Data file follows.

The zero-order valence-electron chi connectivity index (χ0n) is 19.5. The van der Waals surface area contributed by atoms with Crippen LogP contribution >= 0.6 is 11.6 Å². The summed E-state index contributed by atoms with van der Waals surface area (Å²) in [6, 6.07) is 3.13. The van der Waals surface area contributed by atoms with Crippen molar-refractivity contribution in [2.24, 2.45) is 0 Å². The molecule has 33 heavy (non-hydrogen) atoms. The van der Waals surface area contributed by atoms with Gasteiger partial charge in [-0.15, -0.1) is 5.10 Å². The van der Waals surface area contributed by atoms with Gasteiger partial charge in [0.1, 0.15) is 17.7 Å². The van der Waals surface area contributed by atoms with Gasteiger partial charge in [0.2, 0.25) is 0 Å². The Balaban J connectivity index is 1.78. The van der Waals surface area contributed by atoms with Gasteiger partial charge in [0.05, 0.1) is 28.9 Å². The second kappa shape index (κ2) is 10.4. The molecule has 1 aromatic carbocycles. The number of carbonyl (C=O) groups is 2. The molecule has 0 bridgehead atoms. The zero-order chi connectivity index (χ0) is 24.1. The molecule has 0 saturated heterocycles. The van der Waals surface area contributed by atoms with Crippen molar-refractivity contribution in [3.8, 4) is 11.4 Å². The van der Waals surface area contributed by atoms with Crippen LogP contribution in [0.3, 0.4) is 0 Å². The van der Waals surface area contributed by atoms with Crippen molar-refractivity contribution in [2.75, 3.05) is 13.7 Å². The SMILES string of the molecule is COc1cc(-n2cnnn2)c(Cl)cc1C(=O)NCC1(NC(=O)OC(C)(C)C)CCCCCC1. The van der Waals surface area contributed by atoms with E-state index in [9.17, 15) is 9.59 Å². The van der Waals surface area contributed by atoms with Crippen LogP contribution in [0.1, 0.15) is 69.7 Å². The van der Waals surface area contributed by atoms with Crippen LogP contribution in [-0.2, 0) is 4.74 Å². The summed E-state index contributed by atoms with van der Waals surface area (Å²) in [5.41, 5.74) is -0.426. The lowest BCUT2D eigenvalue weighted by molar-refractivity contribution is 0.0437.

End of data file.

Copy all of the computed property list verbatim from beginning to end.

The zero-order valence-electron chi connectivity index (χ0n) is 19.5. The van der Waals surface area contributed by atoms with Crippen LogP contribution >= 0.6 is 11.6 Å². The summed E-state index contributed by atoms with van der Waals surface area (Å²) in [6, 6.07) is 3.13. The van der Waals surface area contributed by atoms with Crippen molar-refractivity contribution in [2.24, 2.45) is 0 Å². The molecule has 33 heavy (non-hydrogen) atoms. The van der Waals surface area contributed by atoms with Gasteiger partial charge in [-0.15, -0.1) is 5.10 Å². The van der Waals surface area contributed by atoms with Gasteiger partial charge in [0.1, 0.15) is 17.7 Å². The van der Waals surface area contributed by atoms with Gasteiger partial charge in [0.2, 0.25) is 0 Å². The Balaban J connectivity index is 1.78. The van der Waals surface area contributed by atoms with Gasteiger partial charge in [0.05, 0.1) is 28.9 Å². The second kappa shape index (κ2) is 10.4. The molecule has 1 aromatic carbocycles. The number of carbonyl (C=O) groups is 2. The molecule has 0 bridgehead atoms. The zero-order chi connectivity index (χ0) is 24.1. The molecule has 0 saturated heterocycles. The van der Waals surface area contributed by atoms with Crippen molar-refractivity contribution in [3.8, 4) is 11.4 Å². The van der Waals surface area contributed by atoms with Crippen LogP contribution in [0.3, 0.4) is 0 Å². The van der Waals surface area contributed by atoms with Crippen molar-refractivity contribution in [2.75, 3.05) is 13.7 Å². The SMILES string of the molecule is COc1cc(-n2cnnn2)c(Cl)cc1C(=O)NCC1(NC(=O)OC(C)(C)C)CCCCCC1. The van der Waals surface area contributed by atoms with E-state index in [9.17, 15) is 9.59 Å². The van der Waals surface area contributed by atoms with Crippen LogP contribution in [0.1, 0.15) is 69.7 Å². The van der Waals surface area contributed by atoms with Crippen LogP contribution in [-0.2, 0) is 4.74 Å². The summed E-state index contributed by atoms with van der Waals surface area (Å²) in [5.41, 5.74) is -0.426. The lowest BCUT2D eigenvalue weighted by molar-refractivity contribution is 0.0437.